Coming at a time when worldwide interest in India is the highest in memory, it points to structural problems in Indology and related fields such as Indo-European Studies. What is striking is the contrast between this gloomy academic Indology scene and the outside world. During the author’s lecture tours in Europe, Australia and the United States, he found no lack of interest, especially among the youth. Only they are getting what they want from programs outside academic departments, in cultural centers like the Bharatiya Vidya Bhavan, temples and short courses and seminars conducted by visiting lecturers (like this writer).

This means the demand is there, but academic departments are being ignored by a public that is looking for new directions. This sense was confirmed during the stay at the University of Massacusetts Indic Study Center, which does not follow the well trodden path of academic Indology rooted in 19th century colonial India. Here one finds a freshness and enthusiasm that are missing in the older Indology departments in Europe and America. What has gone wrong with academic Indology, and what is to be done?

To understand the problem today it is necessary to visit its peculiar origins. Indology began with Sir William Jones’ observation in 1784 that Sanskrit and European languages were related. Jones was a capable linguist but he was also responsible for interpreting Indian law and customs to his employers, the British East India Company. This dual role of Indologists as scholars as well as interpreters of India continued well into the 20th century.

Indologists’ role as interpreters of India ended with independence in 1947, but many academic Indologists, especially in the West, failed to see it. They continued to get students from India, which seems to have lulled them into believing that it would be business as usual. But today, six decades later, Indian immigrants and persons of Indian origin occupy influential positions in business, industry and now the government in the U.S. and the U.K. They are now part of the establishment in their adopted lands. No one in the West today looks to Indology departments for advice on matters relating to India when they can get it from their next-door neighbor or an office colleague or even a relative by marriage.

Indology must move with the times

This means the Indologists’ position as interpreters of India to the West, and sometimes even to Indians, is gone for good. But this alone cannot explain why their Sanskrit and related programs are also folding. To understand this we need to look further and recognize that new scientific discoveries are impacting Indology in ways that could not be imagined even 20 years ago. This is nothing new. For more than 50 years, the foundation of Indology had been linguistics, particularly Sanskrit and Indo-European languages. Archaeological discoveries of the Harappan civilization forced Indologists to take this hard data also into their discipline.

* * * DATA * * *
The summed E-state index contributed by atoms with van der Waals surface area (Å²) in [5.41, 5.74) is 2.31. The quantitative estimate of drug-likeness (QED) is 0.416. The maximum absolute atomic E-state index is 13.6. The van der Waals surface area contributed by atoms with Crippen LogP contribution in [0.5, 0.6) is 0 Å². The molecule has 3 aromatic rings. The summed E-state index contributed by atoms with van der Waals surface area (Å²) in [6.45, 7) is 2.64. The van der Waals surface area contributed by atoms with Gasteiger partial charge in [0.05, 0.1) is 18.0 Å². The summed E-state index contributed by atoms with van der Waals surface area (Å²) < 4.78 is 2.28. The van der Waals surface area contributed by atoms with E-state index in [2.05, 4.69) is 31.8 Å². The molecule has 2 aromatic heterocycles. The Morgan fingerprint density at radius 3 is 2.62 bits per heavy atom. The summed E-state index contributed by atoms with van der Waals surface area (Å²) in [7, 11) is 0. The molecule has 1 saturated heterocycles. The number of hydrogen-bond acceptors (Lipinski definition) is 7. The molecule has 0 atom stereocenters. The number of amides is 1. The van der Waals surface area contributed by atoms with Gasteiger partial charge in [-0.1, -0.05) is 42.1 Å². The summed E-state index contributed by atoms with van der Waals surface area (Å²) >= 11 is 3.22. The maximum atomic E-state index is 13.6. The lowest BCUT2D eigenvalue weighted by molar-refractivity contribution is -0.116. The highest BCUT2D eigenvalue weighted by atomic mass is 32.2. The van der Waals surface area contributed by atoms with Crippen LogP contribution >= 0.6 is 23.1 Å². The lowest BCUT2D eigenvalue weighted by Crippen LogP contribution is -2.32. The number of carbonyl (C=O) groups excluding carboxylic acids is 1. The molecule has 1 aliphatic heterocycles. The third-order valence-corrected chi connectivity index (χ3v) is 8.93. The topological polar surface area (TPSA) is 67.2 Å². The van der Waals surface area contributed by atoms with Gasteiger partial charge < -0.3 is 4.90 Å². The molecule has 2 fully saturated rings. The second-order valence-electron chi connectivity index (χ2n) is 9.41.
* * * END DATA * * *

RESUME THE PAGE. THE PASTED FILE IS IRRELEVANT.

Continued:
Today, there is a similar revolution in the offing, brought on by discoveries in natural history and population genetics based on DNA analysis. Natural history tells us that we need to take into account sea level changes at the end of the last Ice Age. This led to major developments in land based civilizations when coastal populations were forced to move to the interior. Genetics has also thrown up surprises like the close kinship between Indian and Southeast Asian populations as well as their flora and fauna.

Looking to the future

These are exciting developments that scholars can ill afford to ignore. The questions though go beyond Indology. Sanskrit is the foundation of Indo-European Studies. If Sanskrit departments close, what will take its place? Will these departments then teach Icelandic, Old Norse or reconstructed Proto Indo-European? Can Indo-European Studies survive without Sanskrit? Do they deserve to survive when they have no relevance to today’s needs and interest? These are questions that we must all now face.

So where is the study of India headed? To help see this it helps to go to the point raised at the beginning of this section: it cannot remain rooted in the past looking for relics like Proto-Indo-European or something else that is of little interest to young people today; it must offer ideas and experiences that they find relevant and exciting. Yoga is one such example: people practice it because it helps them to lead better lives today and not because its rules were laid down by an ancient sage thousands of years ago. The same is true of music and dance ─ we enjoy them for they have to offer today, not just because of our reverence for the ancient sage Bharata.